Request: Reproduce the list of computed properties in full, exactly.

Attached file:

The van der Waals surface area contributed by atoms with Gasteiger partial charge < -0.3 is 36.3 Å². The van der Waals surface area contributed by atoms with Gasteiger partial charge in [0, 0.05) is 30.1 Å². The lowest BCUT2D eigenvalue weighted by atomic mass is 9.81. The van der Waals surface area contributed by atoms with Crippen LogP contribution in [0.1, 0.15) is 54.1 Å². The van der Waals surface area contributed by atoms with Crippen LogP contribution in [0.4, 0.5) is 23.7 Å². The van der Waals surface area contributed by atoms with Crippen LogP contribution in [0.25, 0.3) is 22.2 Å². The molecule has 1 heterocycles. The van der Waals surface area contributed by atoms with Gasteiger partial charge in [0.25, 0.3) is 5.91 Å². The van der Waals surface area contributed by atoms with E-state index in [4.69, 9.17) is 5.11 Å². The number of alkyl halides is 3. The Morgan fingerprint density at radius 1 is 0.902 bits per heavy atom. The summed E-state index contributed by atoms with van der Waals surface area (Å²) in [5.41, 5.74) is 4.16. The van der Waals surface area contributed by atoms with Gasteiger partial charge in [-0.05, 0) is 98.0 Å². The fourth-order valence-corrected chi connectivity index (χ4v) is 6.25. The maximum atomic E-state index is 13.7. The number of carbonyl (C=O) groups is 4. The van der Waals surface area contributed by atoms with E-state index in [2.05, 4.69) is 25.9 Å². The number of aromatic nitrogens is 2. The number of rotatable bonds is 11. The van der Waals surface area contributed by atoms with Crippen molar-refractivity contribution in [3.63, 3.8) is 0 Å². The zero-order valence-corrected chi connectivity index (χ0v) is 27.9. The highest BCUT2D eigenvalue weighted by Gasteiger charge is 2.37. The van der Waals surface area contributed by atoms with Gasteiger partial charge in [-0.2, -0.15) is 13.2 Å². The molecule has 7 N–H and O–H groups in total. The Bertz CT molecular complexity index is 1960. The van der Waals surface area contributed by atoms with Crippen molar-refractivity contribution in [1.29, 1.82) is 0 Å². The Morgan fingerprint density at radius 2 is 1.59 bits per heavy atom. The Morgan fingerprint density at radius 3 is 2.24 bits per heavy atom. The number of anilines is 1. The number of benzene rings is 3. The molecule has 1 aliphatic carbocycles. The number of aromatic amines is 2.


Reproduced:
The van der Waals surface area contributed by atoms with Gasteiger partial charge < -0.3 is 36.3 Å². The van der Waals surface area contributed by atoms with Gasteiger partial charge in [0, 0.05) is 30.1 Å². The lowest BCUT2D eigenvalue weighted by atomic mass is 9.81. The van der Waals surface area contributed by atoms with Crippen LogP contribution in [0.1, 0.15) is 54.1 Å². The van der Waals surface area contributed by atoms with Crippen LogP contribution in [0.4, 0.5) is 23.7 Å². The van der Waals surface area contributed by atoms with Crippen LogP contribution in [0.25, 0.3) is 22.2 Å². The molecule has 1 heterocycles. The van der Waals surface area contributed by atoms with Gasteiger partial charge in [0.25, 0.3) is 5.91 Å². The van der Waals surface area contributed by atoms with E-state index in [4.69, 9.17) is 5.11 Å². The number of alkyl halides is 3. The Morgan fingerprint density at radius 1 is 0.902 bits per heavy atom. The summed E-state index contributed by atoms with van der Waals surface area (Å²) in [5.41, 5.74) is 4.16. The van der Waals surface area contributed by atoms with Gasteiger partial charge in [-0.05, 0) is 98.0 Å². The fourth-order valence-corrected chi connectivity index (χ4v) is 6.25. The maximum atomic E-state index is 13.7. The number of carbonyl (C=O) groups is 4. The van der Waals surface area contributed by atoms with E-state index in [2.05, 4.69) is 25.9 Å². The number of aromatic nitrogens is 2. The number of rotatable bonds is 11. The van der Waals surface area contributed by atoms with Crippen molar-refractivity contribution in [3.63, 3.8) is 0 Å². The zero-order valence-corrected chi connectivity index (χ0v) is 27.9. The highest BCUT2D eigenvalue weighted by Gasteiger charge is 2.37. The van der Waals surface area contributed by atoms with Gasteiger partial charge in [-0.2, -0.15) is 13.2 Å². The molecule has 7 N–H and O–H groups in total. The Bertz CT molecular complexity index is 1960. The van der Waals surface area contributed by atoms with Crippen molar-refractivity contribution in [1.29, 1.82) is 0 Å². The Morgan fingerprint density at radius 2 is 1.59 bits per heavy atom. The Morgan fingerprint density at radius 3 is 2.24 bits per heavy atom. The number of anilines is 1. The number of benzene rings is 3. The molecule has 1 aliphatic carbocycles. The number of aromatic amines is 2.